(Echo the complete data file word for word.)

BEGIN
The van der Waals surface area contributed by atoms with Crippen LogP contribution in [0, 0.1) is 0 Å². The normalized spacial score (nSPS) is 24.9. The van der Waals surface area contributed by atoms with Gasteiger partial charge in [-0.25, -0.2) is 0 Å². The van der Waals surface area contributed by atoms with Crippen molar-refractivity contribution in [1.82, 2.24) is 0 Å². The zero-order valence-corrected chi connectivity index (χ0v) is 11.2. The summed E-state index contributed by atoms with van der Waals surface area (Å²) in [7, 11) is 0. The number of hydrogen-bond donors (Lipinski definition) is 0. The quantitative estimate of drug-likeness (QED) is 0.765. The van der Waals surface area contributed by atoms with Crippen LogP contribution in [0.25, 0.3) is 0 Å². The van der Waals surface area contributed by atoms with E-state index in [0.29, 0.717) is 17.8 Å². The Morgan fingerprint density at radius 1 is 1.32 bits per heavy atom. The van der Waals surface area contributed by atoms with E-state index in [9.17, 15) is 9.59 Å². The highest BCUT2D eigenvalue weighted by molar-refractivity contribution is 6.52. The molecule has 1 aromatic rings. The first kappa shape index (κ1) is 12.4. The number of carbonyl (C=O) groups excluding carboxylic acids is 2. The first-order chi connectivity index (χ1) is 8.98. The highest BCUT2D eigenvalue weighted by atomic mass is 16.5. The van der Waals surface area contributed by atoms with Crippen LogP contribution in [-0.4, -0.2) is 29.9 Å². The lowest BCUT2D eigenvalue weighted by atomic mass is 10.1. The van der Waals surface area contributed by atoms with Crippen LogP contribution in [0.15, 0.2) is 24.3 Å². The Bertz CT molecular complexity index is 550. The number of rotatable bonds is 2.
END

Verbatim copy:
The van der Waals surface area contributed by atoms with Crippen LogP contribution in [0, 0.1) is 0 Å². The normalized spacial score (nSPS) is 24.9. The van der Waals surface area contributed by atoms with Gasteiger partial charge in [-0.25, -0.2) is 0 Å². The van der Waals surface area contributed by atoms with Crippen molar-refractivity contribution in [1.82, 2.24) is 0 Å². The zero-order valence-corrected chi connectivity index (χ0v) is 11.2. The summed E-state index contributed by atoms with van der Waals surface area (Å²) in [7, 11) is 0. The number of hydrogen-bond donors (Lipinski definition) is 0. The quantitative estimate of drug-likeness (QED) is 0.765. The van der Waals surface area contributed by atoms with Crippen LogP contribution in [0.25, 0.3) is 0 Å². The van der Waals surface area contributed by atoms with E-state index in [0.29, 0.717) is 17.8 Å². The Morgan fingerprint density at radius 1 is 1.32 bits per heavy atom. The van der Waals surface area contributed by atoms with E-state index in [9.17, 15) is 9.59 Å². The highest BCUT2D eigenvalue weighted by molar-refractivity contribution is 6.52. The molecule has 1 aromatic rings. The first kappa shape index (κ1) is 12.4. The number of carbonyl (C=O) groups excluding carboxylic acids is 2. The first-order chi connectivity index (χ1) is 8.98. The highest BCUT2D eigenvalue weighted by atomic mass is 16.5. The van der Waals surface area contributed by atoms with Crippen LogP contribution in [-0.4, -0.2) is 29.9 Å². The lowest BCUT2D eigenvalue weighted by atomic mass is 10.1. The van der Waals surface area contributed by atoms with Crippen LogP contribution in [0.15, 0.2) is 24.3 Å². The Bertz CT molecular complexity index is 550. The number of rotatable bonds is 2.